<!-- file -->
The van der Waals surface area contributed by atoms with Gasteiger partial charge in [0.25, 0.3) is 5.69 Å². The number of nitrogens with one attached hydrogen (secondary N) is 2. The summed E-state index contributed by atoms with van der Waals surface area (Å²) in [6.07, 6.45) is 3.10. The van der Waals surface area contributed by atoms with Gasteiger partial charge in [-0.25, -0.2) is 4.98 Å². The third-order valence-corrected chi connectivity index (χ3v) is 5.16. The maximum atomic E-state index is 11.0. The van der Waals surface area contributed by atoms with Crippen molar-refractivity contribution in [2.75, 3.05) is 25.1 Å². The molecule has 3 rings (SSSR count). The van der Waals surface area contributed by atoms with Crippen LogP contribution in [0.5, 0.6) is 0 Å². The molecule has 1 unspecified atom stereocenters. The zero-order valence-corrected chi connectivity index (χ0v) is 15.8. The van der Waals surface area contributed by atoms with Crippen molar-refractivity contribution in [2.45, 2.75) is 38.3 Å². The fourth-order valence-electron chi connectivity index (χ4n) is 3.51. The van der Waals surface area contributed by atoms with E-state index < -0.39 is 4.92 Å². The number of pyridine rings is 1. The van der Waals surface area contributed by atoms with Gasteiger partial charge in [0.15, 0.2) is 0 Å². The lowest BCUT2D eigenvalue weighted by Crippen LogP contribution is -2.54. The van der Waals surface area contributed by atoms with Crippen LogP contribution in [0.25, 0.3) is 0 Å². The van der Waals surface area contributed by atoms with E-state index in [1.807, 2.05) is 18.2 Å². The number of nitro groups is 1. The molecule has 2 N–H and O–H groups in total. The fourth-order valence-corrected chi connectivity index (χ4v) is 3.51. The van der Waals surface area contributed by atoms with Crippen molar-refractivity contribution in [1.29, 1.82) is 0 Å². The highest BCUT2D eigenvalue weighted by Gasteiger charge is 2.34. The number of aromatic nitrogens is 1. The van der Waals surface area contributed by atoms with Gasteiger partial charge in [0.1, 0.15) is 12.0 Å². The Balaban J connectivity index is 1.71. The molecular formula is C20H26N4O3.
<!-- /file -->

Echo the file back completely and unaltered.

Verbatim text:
The van der Waals surface area contributed by atoms with Gasteiger partial charge in [0.25, 0.3) is 5.69 Å². The number of nitrogens with one attached hydrogen (secondary N) is 2. The summed E-state index contributed by atoms with van der Waals surface area (Å²) in [6.07, 6.45) is 3.10. The van der Waals surface area contributed by atoms with Gasteiger partial charge in [-0.25, -0.2) is 4.98 Å². The third-order valence-corrected chi connectivity index (χ3v) is 5.16. The maximum atomic E-state index is 11.0. The van der Waals surface area contributed by atoms with Crippen molar-refractivity contribution in [2.75, 3.05) is 25.1 Å². The molecule has 3 rings (SSSR count). The van der Waals surface area contributed by atoms with Crippen LogP contribution in [0.5, 0.6) is 0 Å². The molecule has 1 unspecified atom stereocenters. The zero-order valence-corrected chi connectivity index (χ0v) is 15.8. The van der Waals surface area contributed by atoms with Crippen molar-refractivity contribution in [2.45, 2.75) is 38.3 Å². The fourth-order valence-electron chi connectivity index (χ4n) is 3.51. The van der Waals surface area contributed by atoms with E-state index < -0.39 is 4.92 Å². The number of pyridine rings is 1. The van der Waals surface area contributed by atoms with Gasteiger partial charge in [0.15, 0.2) is 0 Å². The lowest BCUT2D eigenvalue weighted by Crippen LogP contribution is -2.54. The van der Waals surface area contributed by atoms with Crippen LogP contribution in [0.25, 0.3) is 0 Å². The van der Waals surface area contributed by atoms with E-state index in [1.807, 2.05) is 18.2 Å². The number of nitro groups is 1. The molecule has 2 N–H and O–H groups in total. The fourth-order valence-corrected chi connectivity index (χ4v) is 3.51. The van der Waals surface area contributed by atoms with Crippen molar-refractivity contribution in [1.29, 1.82) is 0 Å². The highest BCUT2D eigenvalue weighted by Gasteiger charge is 2.34. The number of aromatic nitrogens is 1. The van der Waals surface area contributed by atoms with Gasteiger partial charge in [0.1, 0.15) is 12.0 Å². The Balaban J connectivity index is 1.71. The molecular formula is C20H26N4O3.